By Patsy R. Brumfield/NEMS Daily Journal
JACINTO – Only withering heat and high humidity eclipsed fervent political speaking and fanning supporters Wednesday at Jacinto’s 33rd annual July 4th festival.
The thermometer topped 100 degrees in the shade as elected officials, would-be successors, Native Indian dancers and venders took part in the holiday tradition.
Brad Morris of Oxford, the Democratic challenger to Republican U.S. Rep. Alan Nunnelee, added verbal fuel to the contest as he blasted his opponent’s party for pushing to cut back on programs that help middle-class families.
“Congress just doesn’t get it,” the Dorsey native told the crowd. “They spend too much time bickering and have forgotten why they’re up there.”
He accused Nunnelee and his colleagues of giving too much help to corporations to the detriment of the middle class.
“I’ll focus on policies to help the middle class … and make sure everyone pays their fair share,” Morris promised, if he’s elected Nov. 6.
Nunnelee of Tupelo defeated Morris’ former boss, Rep. Travis Childers, two years ago to win the First District seat in the U.S. House.
Nunnelee revisited his 2008 election success, praising the strong support he received in Tishomingo, Alcorn and Prentiss counties.
“We said no to Obamacare,” he said about the Obama Administration’s national health care program. “We said no more stimulus, no more federal intrusion into our lives.”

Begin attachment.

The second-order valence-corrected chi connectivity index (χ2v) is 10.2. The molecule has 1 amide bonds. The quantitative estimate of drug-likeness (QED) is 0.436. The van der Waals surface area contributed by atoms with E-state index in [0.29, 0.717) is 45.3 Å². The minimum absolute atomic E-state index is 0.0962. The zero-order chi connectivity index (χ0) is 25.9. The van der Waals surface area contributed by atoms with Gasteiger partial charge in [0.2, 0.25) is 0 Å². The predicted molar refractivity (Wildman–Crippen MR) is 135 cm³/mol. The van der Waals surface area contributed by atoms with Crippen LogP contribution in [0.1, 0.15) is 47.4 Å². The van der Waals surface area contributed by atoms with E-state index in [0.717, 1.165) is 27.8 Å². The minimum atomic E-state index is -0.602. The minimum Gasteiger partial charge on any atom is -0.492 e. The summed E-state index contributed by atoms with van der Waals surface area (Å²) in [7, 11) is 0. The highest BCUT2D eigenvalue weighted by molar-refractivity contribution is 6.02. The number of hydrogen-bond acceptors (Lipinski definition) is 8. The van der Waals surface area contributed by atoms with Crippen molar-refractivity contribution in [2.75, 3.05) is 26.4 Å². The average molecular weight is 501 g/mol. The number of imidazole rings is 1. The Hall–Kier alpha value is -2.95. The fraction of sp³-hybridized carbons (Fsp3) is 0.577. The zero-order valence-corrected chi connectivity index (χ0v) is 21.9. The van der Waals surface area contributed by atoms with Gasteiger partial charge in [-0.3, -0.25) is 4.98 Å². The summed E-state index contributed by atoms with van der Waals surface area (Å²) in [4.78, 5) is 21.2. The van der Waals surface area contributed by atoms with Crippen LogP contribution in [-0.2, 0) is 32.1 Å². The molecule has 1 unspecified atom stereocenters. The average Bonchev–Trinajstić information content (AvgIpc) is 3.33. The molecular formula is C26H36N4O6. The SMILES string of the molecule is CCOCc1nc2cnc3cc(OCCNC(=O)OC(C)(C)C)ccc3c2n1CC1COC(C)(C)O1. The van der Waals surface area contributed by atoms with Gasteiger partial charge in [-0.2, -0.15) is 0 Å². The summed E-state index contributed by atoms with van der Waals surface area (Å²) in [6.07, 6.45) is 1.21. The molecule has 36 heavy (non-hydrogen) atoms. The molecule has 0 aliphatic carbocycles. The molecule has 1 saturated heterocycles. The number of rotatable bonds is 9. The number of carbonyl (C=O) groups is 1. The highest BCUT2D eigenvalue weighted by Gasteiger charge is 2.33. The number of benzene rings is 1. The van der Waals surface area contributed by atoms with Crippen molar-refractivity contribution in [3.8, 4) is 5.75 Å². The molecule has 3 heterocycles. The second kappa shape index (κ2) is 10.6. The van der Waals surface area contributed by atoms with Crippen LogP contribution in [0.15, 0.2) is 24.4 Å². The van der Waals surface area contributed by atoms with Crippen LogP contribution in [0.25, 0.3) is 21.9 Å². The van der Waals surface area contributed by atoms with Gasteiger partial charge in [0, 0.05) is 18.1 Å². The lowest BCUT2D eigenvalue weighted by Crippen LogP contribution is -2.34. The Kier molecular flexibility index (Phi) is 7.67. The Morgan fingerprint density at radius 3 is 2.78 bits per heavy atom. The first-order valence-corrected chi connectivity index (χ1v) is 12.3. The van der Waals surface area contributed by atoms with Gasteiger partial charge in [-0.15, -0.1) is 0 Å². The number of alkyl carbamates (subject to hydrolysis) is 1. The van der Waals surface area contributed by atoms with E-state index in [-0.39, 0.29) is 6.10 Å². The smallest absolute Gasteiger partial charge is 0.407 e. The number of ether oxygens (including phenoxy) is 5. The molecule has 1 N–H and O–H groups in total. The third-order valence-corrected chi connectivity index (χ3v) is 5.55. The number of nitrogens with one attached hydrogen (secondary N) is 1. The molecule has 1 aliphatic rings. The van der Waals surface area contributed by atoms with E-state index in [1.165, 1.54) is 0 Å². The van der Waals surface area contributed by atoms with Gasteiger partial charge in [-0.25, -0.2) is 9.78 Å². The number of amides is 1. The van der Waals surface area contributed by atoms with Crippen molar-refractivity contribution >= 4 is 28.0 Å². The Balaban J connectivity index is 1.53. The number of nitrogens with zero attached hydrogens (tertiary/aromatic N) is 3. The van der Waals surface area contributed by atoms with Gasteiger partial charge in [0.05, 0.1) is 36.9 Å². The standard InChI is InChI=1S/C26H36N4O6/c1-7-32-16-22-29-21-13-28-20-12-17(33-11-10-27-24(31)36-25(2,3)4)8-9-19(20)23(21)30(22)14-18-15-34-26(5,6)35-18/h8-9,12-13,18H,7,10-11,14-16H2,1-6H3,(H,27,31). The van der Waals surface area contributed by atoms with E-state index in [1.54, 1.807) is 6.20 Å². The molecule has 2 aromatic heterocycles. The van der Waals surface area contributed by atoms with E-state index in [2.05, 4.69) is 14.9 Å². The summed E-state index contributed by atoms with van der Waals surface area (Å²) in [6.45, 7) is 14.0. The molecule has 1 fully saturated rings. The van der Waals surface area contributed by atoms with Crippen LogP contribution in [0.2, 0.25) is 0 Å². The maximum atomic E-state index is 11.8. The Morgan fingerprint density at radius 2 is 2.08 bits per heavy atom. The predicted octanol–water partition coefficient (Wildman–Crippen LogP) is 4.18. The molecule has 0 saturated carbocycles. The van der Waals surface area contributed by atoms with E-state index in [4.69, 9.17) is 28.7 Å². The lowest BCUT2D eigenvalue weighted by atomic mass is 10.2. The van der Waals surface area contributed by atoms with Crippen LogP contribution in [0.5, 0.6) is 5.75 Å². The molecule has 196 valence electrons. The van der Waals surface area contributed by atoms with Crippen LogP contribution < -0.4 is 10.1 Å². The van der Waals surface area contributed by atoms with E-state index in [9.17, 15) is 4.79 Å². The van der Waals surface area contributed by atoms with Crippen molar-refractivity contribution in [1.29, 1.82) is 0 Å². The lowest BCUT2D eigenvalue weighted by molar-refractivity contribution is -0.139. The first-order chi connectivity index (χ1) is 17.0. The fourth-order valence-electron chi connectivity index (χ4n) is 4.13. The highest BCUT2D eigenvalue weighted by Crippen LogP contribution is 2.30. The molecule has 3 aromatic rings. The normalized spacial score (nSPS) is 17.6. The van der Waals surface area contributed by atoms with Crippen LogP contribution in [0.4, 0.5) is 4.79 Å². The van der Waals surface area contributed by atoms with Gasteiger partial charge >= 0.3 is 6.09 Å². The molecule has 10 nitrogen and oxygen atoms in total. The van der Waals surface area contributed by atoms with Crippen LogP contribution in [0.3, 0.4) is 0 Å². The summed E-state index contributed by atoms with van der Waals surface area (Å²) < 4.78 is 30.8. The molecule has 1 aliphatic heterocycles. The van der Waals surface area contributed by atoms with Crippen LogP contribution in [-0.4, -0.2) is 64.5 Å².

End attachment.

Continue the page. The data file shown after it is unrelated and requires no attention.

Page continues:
The former state senator said this year’s election “is about the future,” a defining moment for the next generations.
Nunnelee also said the election is important to “get government regulations off the backs of the job-creaters.”
Sen. Roger Wicker, R-Tupelo, spoke briefly and thanked area supporters for “taking a chance on me” in 1994, when he was first elected to the U.S. House.
He characterized this year’s election “a turning point” and an opportunity for Americans “to turn away from European socialism.”
Wicker’s opponents – Democrat Albert N. Gore Jr. and Constitution Party candidate Tom Cramer – pressed their own issues.
Gore of Starkville, a retired Methodist minister and Army chaplain, said he believes “people need a voice in government … I don’t believe we have it, but corporations do.”
He promised to support veterans benefits, Medicare and Medicaid.
Cramer of Van Cleave reminded the audience “the government answers to us, not us to the government.”
The 20-year Navy veteran blasted the 16th Amendment to the constitution, which authorized Congress to levy taxes, and other powers he viewed as unconstitutional over-reach by government.
Also among the day’s speakers were Mississippi Supreme Court candidates Flip Phillips of Batesville and Josiah Coleman of Oxford.